Then there's Chol Marial. He's a 7-foot-2 Sudanese center with a 7-foot-11 wingspan who can hit threes. But after being one of the premier prospects in the country as a high school freshman, he's battled lower-body injuries for years. Marial underwent surgery in September to repair stress fractures in both legs and is expected back in December or January. The hope is that, when he returns, those injury question marks won't keep following him.

"I was thinking about letting [my legs] heal, but ... I've been going about healing it, rest it, and it didn't happen," Marial said. "So I was just like, 'Let's do it.' I was nervous, but when I got done, I was like, 'Wow.' So I'm really excited right now to be back and play free."

For now, Marial is still lifting, shooting and doing "some things" on the floor, Turgeon said. The rookie's next check-up is slated for Nov. 25, after which he could be cleared to play. It's hard to say what kind of impact he'll have whenever he does return, but his ceiling is worth getting excited about.

It's a safe assumption that with seven of last year's top eight returning, freshmen won't account for the majority of Maryland's minutes or nearly half of its points this season. But adding five more pieces to that existing core gives Turgeon more options than he's ever had with the Terps. And if the rookies can come into their own, Maryland could blossom into one of the nation's deepest teams.

"I think there'll be times in games this year where we sub and we get better. And that's not always hasn't been the case," Turgeon said. "And hopefully our depth will help us stay fresh throughout the year. It's a long season, a lot on their plate, and hopefully our depth will allow us to stay fresh and be a better team come February and March."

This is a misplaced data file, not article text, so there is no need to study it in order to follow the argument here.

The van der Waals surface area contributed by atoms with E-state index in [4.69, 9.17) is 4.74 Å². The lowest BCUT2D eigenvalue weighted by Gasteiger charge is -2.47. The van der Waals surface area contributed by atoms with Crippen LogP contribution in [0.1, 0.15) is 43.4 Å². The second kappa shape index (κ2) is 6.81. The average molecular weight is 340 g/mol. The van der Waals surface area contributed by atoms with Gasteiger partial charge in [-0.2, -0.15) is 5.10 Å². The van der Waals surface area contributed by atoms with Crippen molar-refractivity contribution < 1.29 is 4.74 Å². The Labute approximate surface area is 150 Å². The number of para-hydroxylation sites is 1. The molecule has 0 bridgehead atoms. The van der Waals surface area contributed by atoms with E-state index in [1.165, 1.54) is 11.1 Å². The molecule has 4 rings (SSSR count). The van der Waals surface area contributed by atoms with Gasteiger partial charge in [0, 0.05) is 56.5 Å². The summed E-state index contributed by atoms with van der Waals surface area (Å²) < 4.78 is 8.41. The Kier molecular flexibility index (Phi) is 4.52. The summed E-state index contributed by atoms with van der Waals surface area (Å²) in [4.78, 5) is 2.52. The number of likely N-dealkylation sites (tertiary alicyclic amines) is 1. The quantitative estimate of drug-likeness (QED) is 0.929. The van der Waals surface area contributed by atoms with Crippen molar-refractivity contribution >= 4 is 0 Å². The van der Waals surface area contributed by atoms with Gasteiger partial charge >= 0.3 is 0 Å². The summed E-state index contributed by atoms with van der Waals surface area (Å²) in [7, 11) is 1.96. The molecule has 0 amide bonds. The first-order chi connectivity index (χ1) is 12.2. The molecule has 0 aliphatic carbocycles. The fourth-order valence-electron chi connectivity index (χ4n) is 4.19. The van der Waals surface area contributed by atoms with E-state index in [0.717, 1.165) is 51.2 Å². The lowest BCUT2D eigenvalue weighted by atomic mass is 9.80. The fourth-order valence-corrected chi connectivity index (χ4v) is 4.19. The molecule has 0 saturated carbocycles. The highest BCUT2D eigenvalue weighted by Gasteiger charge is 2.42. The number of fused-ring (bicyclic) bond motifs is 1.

LUCKY NO. 7? Maryland checked in at No. 7 in the preseason AP Poll, released Monday. It's the Terps' second top-10 preseason ranking this decade, joining the 2015-16 team that started the campaign at No. 3. The only teams ahead of them: Michigan State, Kentucky, Kansas, Duke, Louisville and Florida. If you're into cherry-picked stats, the last four national champions (Villanova, UNC, Villanova and Virginia) had an average preseason AP ranking of ... No. 7.

IN OTHER METRICS... Ken Pomeroy's predictive model ranks Maryland 16th ahead of the season. That's nine spots lower than the AP voters, and KenPom has two other Big Ten teams -- Purdue and Ohio State -- in between the Terps and top-ranked Michigan State. There's plenty of time even before the early conference games for all of these rankings to shuffle, but it makes for interesting discussions as the season inches closer.

WATCH LIST WONDERS: Smith and senior point guard Anthony Cowan Jr., Maryland's two top returning scorers, both earned spots on the National Basketball Hall of Fame's positional award watch lists. Cowan is one of 20 candidates for the Bob Cousy Award, given to the nation's top point guard, while Smith is on the list for the Karl Malone Award for power forwards. The Hall has presented these awards since 2004, with point guard Greivis Vasquez the only Terp to win at his position in that span.

Follow Thomas on Twitter @TKendziora37

Photo Credits: Luke Jackson/PressBox